Royal wedding: why hate Will’n’Kate?

Friday’s shindig revealed the extent to which the isolated monarchy has thrown its lot in with celebrity culture.

Brendan O'Neill

Brendan O'Neill
chief political writer

Topics Politics UK

Now that the I do’s have been done and the dress has been papped to death, it’s time to put the wedding of Prince William and Catherine Middleton into perspective. Friday’s knees-up in London and other parts of Britain was not, as both right-wing fantasists and bitter republicans would have us believe, evidence that everyday Brits remain in thrall to monarchy. Rather, the Big Day confirmed just how far the monarchy has been hollowed of meaning, and the extent to which it has rather desperately thrown its lot in with one of the few institutions that still has political purchase in Britain today: celebrity culture.

The observing classes were in equal measure overexcited and disgusted to see so many little people waving Union flags on Friday. For monarchists, this was evidence that Britons still have ‘great affection’ for their Queen and her brood and all that they represent – including hereditary privilege. For the more fashionable Windsor-weary set – republican commentators at publications such as the Guardian and the New Statesman – the sight of hordes of happy people cheering a prince and his gal was utterly alien. They are ‘brainwashed drones’, sniffed one columnist, partaking in a ‘monstrous [display] of imperial pride’, said another.

What both these cheerers and sneerers amongst the chattering classes fail to appreciate is the extent to which the royal wedding was a celebrity event rather than an imperial one. And people related to it accordingly, cheering and photographing Will’n’Kate not as their future natural rulers, but as individuals who have the aura, and authority, of celebrity. This was a celebrity happening not only in the much commented-upon fact that slebs such as David Beckham, Elton John and Tara-Wotsit-Wonkynose squeezed into the pews alongside the King of Tonga and the Queen of Denmark, but also in the fact that all those Union flags were handed out to the revellers by Hello! magazine. Responsibility for adding a nationalist gloss to Friday’s proceedings was effectively outsourced to the army of ‘Hello! helpers’ who ‘lined the royal wedding route’ armed with thousands of factory-made Union flags.

This was entirely fitting since, these days, even the Union flag gains its authority more from its association with celebrity culture than with ‘imperial pride’. Who doesn’t now look at the Union flag and think of that front cover of Vanity Fair magazine with Liam Gallagher and Patsy Kensit or of Geri Halliwell’s micro-dress? Ours is an era in which British armies are expressly forbidden from flying the Union flag following moments of victory in combat – victory in Iraq would not be celebrated with ‘flag-waving or homecoming parades’ or ‘in any spirit of elation, still less of triumphalism’, said Tony Blair in 2003 – yet it can be ironically fashioned into a dress or a jacket for a starlet to wear. Today the Union flag is less ‘The Butcher’s Apron’ than ‘The Spice Girl’s Boob Tube’.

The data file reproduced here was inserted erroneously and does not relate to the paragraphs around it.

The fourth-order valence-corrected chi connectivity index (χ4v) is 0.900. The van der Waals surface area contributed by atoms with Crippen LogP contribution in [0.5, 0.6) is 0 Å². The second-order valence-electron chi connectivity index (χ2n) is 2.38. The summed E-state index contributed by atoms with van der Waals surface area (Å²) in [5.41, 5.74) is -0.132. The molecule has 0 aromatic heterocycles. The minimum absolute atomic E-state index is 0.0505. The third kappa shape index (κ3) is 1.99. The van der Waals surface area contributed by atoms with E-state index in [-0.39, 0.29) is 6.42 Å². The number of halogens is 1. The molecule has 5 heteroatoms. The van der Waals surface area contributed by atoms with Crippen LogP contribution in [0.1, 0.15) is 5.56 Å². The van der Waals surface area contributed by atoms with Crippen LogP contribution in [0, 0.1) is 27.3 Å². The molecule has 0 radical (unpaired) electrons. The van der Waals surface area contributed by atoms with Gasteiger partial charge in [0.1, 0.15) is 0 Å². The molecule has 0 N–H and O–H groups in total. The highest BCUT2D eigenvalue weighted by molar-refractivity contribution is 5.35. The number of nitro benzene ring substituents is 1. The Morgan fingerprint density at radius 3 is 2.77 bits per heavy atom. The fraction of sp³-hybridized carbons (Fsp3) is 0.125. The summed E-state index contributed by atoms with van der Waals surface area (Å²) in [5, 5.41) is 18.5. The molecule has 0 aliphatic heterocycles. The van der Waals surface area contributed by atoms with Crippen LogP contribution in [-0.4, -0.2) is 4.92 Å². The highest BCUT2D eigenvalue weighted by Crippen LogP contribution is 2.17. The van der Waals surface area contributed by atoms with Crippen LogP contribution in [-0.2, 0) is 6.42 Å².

Friday confirmed the extent to which the Union flag has become profoundly detached from the old ideals of God, Empire and country and is now a purely cultural symbol. The very inoffensive ubiquitousness of it on Friday was testament, not to a resurgence of ‘public hysteria’ for monarchy and tradition, but to the flimsiness of the flag, its transformation from a powerful symbol of British pride and might into a celebrity accessory or an advertising logo (for beer usually). The reason the flag can be handed out by Hello! and frantically waved for four hours before being binned, or more likely recycled so that it can become another plastic product, is precisely because of its depoliticisation, its estrangement, and the elite’s estrangement, from traditional British values. (The flag of St George is a different matter. The sanitisation of the Union flag has gone hand in hand with the demonisation of the St George Cross, which the liberal elite has now completely ceded to far-right ruffians and oikish football fans)